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IN THE NEWS
TOUR OF THE MONTH
ON THIS DAY IN LONDON
20th October 1968 Comedian Bud Flanagan died in Kingston, London, aged 72.
20th October 1953 Actor Sir John Gielgud was arrested for cruising in a public lavatory.
20th October 1904 Born today: Anna Neagle, London Engld, actress (London Melody, Nurse Edith Cavell)
20th October 1862 Murderer Catherine Wilson hanged at Newgate Gaol, the last woman hanged in public in Britain.
20th October 1822 1st edition of London Sunday Times
20th October 1714 The Coronation of George I in Westminster Abbey.
PG Wodehouse lived here
This is where Jeeves & Wooster author PG Wodehouse lived.
Location: 17 Dunraven Street, Mayfair, London, W1K 7EG
Description: This is the Grade II listed building where Jeeves and Wooster author Wodehouse lived between 1927 and 1934. He lived with his wife Ethel and step-daughter Leonora when it used to be called Norfolk Street.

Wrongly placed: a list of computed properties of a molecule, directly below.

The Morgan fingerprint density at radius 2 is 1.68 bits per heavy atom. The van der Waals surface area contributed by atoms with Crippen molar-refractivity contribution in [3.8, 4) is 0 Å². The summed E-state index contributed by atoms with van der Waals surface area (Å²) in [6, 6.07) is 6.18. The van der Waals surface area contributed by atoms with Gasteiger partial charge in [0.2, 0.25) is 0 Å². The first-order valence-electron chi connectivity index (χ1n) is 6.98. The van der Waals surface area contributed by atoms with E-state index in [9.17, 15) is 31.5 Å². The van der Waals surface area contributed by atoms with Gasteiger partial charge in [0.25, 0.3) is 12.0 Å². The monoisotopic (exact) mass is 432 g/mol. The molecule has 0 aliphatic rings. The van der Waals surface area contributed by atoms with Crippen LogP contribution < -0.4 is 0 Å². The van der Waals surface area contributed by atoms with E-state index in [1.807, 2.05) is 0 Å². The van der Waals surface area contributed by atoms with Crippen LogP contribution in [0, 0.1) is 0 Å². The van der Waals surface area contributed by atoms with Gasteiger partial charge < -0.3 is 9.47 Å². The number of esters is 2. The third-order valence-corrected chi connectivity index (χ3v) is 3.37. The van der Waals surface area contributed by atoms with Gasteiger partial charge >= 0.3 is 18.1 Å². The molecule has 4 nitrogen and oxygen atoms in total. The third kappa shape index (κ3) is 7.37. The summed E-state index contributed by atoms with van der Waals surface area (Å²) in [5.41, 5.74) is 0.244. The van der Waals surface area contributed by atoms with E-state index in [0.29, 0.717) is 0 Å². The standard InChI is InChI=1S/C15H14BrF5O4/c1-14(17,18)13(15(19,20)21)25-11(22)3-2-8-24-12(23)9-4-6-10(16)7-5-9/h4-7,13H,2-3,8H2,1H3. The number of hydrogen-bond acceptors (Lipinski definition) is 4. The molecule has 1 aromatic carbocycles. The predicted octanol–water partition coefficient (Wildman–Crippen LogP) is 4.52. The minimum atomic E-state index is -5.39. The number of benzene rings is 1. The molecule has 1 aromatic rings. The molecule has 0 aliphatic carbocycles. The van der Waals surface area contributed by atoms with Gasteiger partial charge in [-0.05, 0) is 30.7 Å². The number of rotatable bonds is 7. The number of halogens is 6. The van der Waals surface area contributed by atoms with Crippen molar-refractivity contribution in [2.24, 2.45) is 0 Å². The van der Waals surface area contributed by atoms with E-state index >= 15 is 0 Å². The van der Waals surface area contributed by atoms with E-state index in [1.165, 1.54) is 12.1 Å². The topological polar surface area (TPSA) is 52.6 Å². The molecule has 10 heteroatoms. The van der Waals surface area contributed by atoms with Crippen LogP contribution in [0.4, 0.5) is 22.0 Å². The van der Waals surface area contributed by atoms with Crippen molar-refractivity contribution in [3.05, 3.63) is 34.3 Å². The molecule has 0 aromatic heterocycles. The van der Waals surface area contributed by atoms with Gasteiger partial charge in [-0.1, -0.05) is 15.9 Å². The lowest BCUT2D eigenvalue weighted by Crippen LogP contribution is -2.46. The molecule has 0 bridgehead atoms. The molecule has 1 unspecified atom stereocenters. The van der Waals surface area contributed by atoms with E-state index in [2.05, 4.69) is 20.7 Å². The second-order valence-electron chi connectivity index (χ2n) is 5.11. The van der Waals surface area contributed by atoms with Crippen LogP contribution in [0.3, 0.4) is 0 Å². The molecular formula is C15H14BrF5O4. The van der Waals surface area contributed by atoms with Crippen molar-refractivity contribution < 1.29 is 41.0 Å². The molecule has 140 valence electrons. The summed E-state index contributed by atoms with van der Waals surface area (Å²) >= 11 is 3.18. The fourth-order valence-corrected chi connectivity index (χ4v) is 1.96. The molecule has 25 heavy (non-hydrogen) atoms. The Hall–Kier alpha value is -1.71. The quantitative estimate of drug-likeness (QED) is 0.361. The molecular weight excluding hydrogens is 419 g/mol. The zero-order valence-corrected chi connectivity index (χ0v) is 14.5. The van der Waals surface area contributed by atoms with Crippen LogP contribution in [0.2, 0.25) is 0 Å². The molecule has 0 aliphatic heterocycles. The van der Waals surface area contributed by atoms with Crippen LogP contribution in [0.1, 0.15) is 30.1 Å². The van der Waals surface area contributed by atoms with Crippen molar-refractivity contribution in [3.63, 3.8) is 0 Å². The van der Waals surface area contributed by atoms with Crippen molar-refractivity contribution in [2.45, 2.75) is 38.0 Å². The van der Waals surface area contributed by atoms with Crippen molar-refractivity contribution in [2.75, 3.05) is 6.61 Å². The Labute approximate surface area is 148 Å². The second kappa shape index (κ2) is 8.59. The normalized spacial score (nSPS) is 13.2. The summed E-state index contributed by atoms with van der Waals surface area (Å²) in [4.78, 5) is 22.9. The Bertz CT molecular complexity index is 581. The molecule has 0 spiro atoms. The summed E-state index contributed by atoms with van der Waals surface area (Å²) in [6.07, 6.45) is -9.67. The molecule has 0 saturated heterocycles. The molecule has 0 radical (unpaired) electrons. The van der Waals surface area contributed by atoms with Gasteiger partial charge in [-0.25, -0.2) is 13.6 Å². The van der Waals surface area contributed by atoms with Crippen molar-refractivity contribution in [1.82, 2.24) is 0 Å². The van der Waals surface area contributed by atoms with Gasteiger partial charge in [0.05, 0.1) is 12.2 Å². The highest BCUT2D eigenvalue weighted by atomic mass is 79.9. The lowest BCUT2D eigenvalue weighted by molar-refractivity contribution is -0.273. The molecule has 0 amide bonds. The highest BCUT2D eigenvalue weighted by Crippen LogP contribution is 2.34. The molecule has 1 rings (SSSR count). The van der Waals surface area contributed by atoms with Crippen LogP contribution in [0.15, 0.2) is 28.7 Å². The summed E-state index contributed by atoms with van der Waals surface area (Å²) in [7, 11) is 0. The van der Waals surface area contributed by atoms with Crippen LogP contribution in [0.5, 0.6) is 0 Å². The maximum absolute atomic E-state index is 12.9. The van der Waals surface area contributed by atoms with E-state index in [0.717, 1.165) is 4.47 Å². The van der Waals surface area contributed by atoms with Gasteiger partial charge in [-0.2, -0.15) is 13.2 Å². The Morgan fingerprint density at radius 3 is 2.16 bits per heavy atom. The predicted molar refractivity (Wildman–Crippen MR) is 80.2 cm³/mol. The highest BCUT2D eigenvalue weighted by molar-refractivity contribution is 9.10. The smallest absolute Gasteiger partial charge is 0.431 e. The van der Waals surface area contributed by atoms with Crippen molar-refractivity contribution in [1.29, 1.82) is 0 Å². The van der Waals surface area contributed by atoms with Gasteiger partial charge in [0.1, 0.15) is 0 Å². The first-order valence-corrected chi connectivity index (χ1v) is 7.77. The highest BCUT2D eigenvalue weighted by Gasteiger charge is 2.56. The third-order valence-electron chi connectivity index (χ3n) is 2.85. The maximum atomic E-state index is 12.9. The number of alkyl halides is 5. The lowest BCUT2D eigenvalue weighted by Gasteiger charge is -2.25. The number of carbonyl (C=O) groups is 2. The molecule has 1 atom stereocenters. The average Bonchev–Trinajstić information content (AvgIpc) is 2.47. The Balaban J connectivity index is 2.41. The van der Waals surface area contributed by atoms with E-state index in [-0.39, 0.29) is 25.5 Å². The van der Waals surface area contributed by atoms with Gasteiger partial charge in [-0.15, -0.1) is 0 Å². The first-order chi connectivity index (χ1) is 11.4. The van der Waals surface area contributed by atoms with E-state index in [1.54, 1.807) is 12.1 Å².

In 1988 a plaque was unveiled here by HM the Queen Mother, who said:
The plaque reads:
I am particularly pleased to have been invited to unveil this plaque as for many years I have been an ardent reader of PG Wodehouse. Indeed, I am proud to say that his very first book The Pothunters was dedicated by him to members of my family.
Sir Pelham Wodehouse succeeded in the great ambition of so many novelists: not only has he brought new words and expressions into the English language but he has also created characters whose names have become household words Jeeves and Bertie, Lord Emsworth and his prize pig, the Empress of Blandings, and even Aunt Agatha to name but a few, live on as immortal characters.
Nevertheless I think that Wodehouse's greatest gift is that 50 or 60 years after many of his books were written they still make us all laugh, and I am sure that generations to come will continue to laugh at them just as much as we have done. What an encouraging thought for the future!
PG Wodehouse lived in this house from 1927 until 1934, and I am delighted to unveil the plaque which now records this.
The penthouse was sold here for £3.1m in 2006 and fashion designer Alexander McQueen bought much of the lower floors here in 2008 a few years before he died.
Dunraven Street was first laid out by Edmund Rush during the 1750s as Norfolk Street and by 1761 all the houses were completed and occupied. The houses on the east side of Dunraven Street were all rebuilt between 1897 and 1916. No. 17 (formerly No.15), designed by Sidney R.J. Smith was rebuilt as a terrace with Nos. 16, 18 and 19 in 1897.